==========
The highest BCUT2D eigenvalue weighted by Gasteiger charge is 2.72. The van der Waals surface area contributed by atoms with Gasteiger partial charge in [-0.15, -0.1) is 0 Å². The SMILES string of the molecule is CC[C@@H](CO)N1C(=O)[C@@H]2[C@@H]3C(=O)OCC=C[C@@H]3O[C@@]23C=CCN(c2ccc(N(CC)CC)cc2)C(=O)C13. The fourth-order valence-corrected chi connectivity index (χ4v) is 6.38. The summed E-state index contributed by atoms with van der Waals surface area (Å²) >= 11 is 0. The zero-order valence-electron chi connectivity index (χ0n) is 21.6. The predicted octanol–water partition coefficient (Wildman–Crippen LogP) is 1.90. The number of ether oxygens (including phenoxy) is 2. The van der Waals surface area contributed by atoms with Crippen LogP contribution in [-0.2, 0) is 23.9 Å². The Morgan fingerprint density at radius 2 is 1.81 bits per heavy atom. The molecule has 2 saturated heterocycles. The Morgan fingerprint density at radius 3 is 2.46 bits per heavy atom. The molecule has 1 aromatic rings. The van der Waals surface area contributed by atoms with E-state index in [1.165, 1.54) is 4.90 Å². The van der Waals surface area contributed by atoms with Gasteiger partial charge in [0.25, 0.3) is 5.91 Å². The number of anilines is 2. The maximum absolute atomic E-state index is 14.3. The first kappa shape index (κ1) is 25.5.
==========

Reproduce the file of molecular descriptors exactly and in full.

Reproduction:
The highest BCUT2D eigenvalue weighted by Gasteiger charge is 2.72. The van der Waals surface area contributed by atoms with Gasteiger partial charge in [-0.15, -0.1) is 0 Å². The SMILES string of the molecule is CC[C@@H](CO)N1C(=O)[C@@H]2[C@@H]3C(=O)OCC=C[C@@H]3O[C@@]23C=CCN(c2ccc(N(CC)CC)cc2)C(=O)C13. The fourth-order valence-corrected chi connectivity index (χ4v) is 6.38. The summed E-state index contributed by atoms with van der Waals surface area (Å²) >= 11 is 0. The zero-order valence-electron chi connectivity index (χ0n) is 21.6. The predicted octanol–water partition coefficient (Wildman–Crippen LogP) is 1.90. The number of ether oxygens (including phenoxy) is 2. The van der Waals surface area contributed by atoms with Crippen LogP contribution in [-0.2, 0) is 23.9 Å². The Morgan fingerprint density at radius 2 is 1.81 bits per heavy atom. The molecule has 2 saturated heterocycles. The Morgan fingerprint density at radius 3 is 2.46 bits per heavy atom. The molecule has 1 aromatic rings. The van der Waals surface area contributed by atoms with E-state index in [1.165, 1.54) is 4.90 Å². The van der Waals surface area contributed by atoms with Gasteiger partial charge in [0.25, 0.3) is 5.91 Å². The number of anilines is 2. The maximum absolute atomic E-state index is 14.3. The first kappa shape index (κ1) is 25.5.